Friday, September 12, 2008

Save the planet by cutting down on meat? That's just a load of bull

By the inimitable Boris Johnson. Never before has London had such a jolly and irreverent Mayor. The man is a living national treasure

Look, I hate to be rude to the UN. I don't want to seem churlish in the face of advice from a body as august and well-meaning as the Intergovernmental Panel on Climate Change. But if they seriously believe that I am going to give up eating meat - in the hope of reducing the temperature of the planet - then they must be totally barmy.

No, Dr Rajendra Pachauri, distinguished chairman of the panel, I am not going to have one meat-free day per week. No, I am not going to become a gradual vegetarian. In fact, the whole proposition is so irritating that I am almost minded to eat more meat in response.

Every weekend, rain or shine, I suggest that we flaunt our defiance of UN dietary recommendations with a series of vast Homeric barbecues. We are going to have carnivorous festivals of chops and sausages and burgers and chitterlings and chine and offal, and the fat will run down our chins, and the dripping will blaze on the charcoal, and the smoky vapours will rise to the heavens. We will call these meat feasts Pachauri days, in satirical homage to the tofu-chomping UN man who told the human race to go veggie.

And the reason I respond so intemperately to his suggestion is that he completely misses the point. Everybody knows the reality, and everybody - every environmentalist, every Guardian columnist - pussyfoots around it. The problem is not the cows; the problem is the people eating the cows. The problem is us. Oh, Dr Pachauri is quite right to be concerned at the emissions of noxious vapours from farm animals. As the UN revealed in 2006, livestock make a bigger contribution to the greenhouse effect - to global warming - than every motor vehicle on the planet.

Cows are spreading remorselessly over the earth, as jungle is turned into pasture, and pasture is turned into cud, and cud is turned into the terrible ruminant efflatus that rises from the fields and the farms and swaddles the globe in a tea cosy of methane, 23 times as damaging as CO2.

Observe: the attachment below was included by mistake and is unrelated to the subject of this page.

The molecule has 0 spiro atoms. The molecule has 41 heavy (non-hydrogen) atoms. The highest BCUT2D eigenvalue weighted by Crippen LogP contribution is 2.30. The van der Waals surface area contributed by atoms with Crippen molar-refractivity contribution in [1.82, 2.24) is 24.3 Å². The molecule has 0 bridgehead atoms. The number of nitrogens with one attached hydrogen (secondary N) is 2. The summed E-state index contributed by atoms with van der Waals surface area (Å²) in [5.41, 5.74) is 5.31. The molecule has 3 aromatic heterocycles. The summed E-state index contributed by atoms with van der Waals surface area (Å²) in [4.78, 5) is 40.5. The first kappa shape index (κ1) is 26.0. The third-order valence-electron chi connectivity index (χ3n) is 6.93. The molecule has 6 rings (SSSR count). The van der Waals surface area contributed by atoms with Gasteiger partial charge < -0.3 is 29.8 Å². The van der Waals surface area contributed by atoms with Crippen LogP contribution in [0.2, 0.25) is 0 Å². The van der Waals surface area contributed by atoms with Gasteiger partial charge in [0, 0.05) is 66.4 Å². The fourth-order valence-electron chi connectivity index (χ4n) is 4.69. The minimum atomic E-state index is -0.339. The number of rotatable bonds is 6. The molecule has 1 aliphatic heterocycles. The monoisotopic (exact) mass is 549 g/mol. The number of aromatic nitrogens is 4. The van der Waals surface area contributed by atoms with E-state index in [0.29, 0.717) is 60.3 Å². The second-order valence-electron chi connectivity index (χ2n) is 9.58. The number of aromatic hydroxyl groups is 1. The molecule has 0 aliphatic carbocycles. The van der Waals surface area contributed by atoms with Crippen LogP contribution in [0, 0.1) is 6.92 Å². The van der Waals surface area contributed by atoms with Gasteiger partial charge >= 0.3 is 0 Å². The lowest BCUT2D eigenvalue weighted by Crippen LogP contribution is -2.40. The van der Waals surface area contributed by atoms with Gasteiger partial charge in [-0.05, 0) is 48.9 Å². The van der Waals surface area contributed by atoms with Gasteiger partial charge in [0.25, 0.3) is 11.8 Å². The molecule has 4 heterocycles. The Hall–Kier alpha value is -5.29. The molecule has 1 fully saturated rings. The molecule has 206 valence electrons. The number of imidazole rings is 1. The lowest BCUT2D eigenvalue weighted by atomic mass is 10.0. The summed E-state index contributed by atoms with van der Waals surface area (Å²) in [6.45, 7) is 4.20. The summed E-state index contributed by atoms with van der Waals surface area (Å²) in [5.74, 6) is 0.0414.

Livestock now use 30 per cent of the earth's surface, and farming now produces 37 per cent of the methane created by human activity, and every extra cow means thousands of extra cowpats, each cowpat seemingly innocent enough, but together capable of emitting enough steaming gas to change the composition of the upper air.

Yes, Dr Pachauri is spot on in his analysis. It is his prescription that is absurd. He is quite right that if you want to buy a gas-guzzler 4x4 Range Rover and you want to offset your greenhouse emissions, you just have to pop into the nearest field and assassinate a cow. And he is quite right that if we were to kill all the cows in the world, and all the sheep, we would greatly reduce our methane output.

What he neglects in his argument are the 1.3 billion people whose livelihoods depend on agriculture, and above all he forgets the global population of human beings. It is our appetite for meat that supports those farmers, and it is our insatiable desire for burgers that has called those poor cows into existence.

Why, oh why will the modern UN say nothing about the real issue, the prior issue, the unspeakable truth that is at the heart of deforestation, global warming, the depletion of the seas, the destruction of species and just about every environmental problem that afflicts us? The biggest threat to the planet is not the lowing of the cows as they take over the Latin American savannah. It is the dizzying increase in the numbers of people driving those cows and then eating them. The world's population is up to 6.72 billion, and set to rise to 9 billion by 2050.

Now let me tell you something about the year 2050. It is not that far off. I fully intend to see it in, since I will be a mere 84, and I must say that I do not look with enthusiasm at the prospect of sharing the planet with another 2.3 billion people. I am sure that they will all each be individually charming and they will all have much to contribute to the intellectual and spiritual life of our species. But they will also make life that much more crowded, sweaty and exhausting than it already is. They will accelerate the urbanisation of the world and the turning of rural south-east England into a gigantic suburbia.

And whatever Dr Pachauri may say, I do not think they will be persuaded to eat nut cutlets. Millions of years of evolution are not to be reversed by a spot of preaching from the UN. Man is an omnivore, culturally and probably biologically programmed to take protein from meat; and those meat animals must be farmed. We cannot all eat moose, like Sarah Palin. We need cows. Not so long ago I stood in the vast canteen in the Beijing Olympic village and on one side were long salad bars, with virtually no one in the queue.


Cancer patient with months to live wins court order for last-chance drug on NHS

A cancer patient yesterday won a legal battle against the NHS to be given a drug that doctors say could prolong his life by up to three years. Colin Ross, 55, of Horsham, West Sussex, has multiple myeloma, a cancer of the blood cells, and was not expected to survive to see Christmas unless he was given a drug described as his “last chance”. The High Court overruled the decision by West Sussex Primary Care Trust that treatment would not be cost-effective, and said that Mr Ross should receive Revlimid as an exceptional case.